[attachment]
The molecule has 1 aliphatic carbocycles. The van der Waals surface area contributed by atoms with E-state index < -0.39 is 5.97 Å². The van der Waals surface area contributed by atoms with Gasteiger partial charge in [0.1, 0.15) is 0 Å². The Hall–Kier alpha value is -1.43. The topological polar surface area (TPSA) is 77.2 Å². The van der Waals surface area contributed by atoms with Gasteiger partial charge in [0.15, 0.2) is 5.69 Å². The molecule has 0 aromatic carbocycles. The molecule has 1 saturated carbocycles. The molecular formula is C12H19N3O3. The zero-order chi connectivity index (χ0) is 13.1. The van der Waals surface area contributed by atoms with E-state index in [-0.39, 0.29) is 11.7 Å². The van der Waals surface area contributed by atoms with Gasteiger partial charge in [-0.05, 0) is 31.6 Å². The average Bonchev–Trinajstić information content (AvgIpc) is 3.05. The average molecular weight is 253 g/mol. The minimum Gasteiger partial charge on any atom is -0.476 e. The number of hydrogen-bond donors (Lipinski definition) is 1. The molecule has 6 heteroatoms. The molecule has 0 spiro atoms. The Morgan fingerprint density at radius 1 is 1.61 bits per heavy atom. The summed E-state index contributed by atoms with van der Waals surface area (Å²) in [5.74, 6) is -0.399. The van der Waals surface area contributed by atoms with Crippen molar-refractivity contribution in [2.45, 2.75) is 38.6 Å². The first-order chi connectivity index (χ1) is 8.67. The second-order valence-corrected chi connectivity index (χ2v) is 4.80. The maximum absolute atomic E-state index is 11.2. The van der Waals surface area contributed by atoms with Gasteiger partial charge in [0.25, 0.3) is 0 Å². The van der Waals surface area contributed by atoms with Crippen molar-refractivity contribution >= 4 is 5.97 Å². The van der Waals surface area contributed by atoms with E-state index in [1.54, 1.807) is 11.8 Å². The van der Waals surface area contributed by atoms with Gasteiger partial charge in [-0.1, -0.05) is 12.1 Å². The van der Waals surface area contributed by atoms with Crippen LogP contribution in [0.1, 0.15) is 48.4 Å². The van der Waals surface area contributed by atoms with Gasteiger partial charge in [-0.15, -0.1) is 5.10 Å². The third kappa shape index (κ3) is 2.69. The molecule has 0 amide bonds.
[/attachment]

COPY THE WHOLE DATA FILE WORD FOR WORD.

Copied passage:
The molecule has 1 aliphatic carbocycles. The van der Waals surface area contributed by atoms with E-state index < -0.39 is 5.97 Å². The van der Waals surface area contributed by atoms with Gasteiger partial charge in [0.1, 0.15) is 0 Å². The Hall–Kier alpha value is -1.43. The topological polar surface area (TPSA) is 77.2 Å². The van der Waals surface area contributed by atoms with Gasteiger partial charge in [0.15, 0.2) is 5.69 Å². The molecule has 0 aromatic carbocycles. The molecule has 1 saturated carbocycles. The molecular formula is C12H19N3O3. The zero-order chi connectivity index (χ0) is 13.1. The van der Waals surface area contributed by atoms with E-state index in [-0.39, 0.29) is 11.7 Å². The van der Waals surface area contributed by atoms with Gasteiger partial charge in [-0.05, 0) is 31.6 Å². The average Bonchev–Trinajstić information content (AvgIpc) is 3.05. The average molecular weight is 253 g/mol. The minimum Gasteiger partial charge on any atom is -0.476 e. The number of hydrogen-bond donors (Lipinski definition) is 1. The molecule has 6 heteroatoms. The molecule has 0 spiro atoms. The Morgan fingerprint density at radius 1 is 1.61 bits per heavy atom. The summed E-state index contributed by atoms with van der Waals surface area (Å²) in [5.74, 6) is -0.399. The van der Waals surface area contributed by atoms with Crippen molar-refractivity contribution in [2.45, 2.75) is 38.6 Å². The first-order chi connectivity index (χ1) is 8.67. The second-order valence-corrected chi connectivity index (χ2v) is 4.80. The maximum absolute atomic E-state index is 11.2. The van der Waals surface area contributed by atoms with Gasteiger partial charge in [0.25, 0.3) is 0 Å². The van der Waals surface area contributed by atoms with Crippen molar-refractivity contribution >= 4 is 5.97 Å². The van der Waals surface area contributed by atoms with E-state index in [1.54, 1.807) is 11.8 Å². The van der Waals surface area contributed by atoms with Gasteiger partial charge in [-0.1, -0.05) is 12.1 Å². The van der Waals surface area contributed by atoms with Crippen LogP contribution in [0.1, 0.15) is 48.4 Å². The van der Waals surface area contributed by atoms with Gasteiger partial charge in [-0.15, -0.1) is 5.10 Å². The third kappa shape index (κ3) is 2.69. The molecule has 0 amide bonds.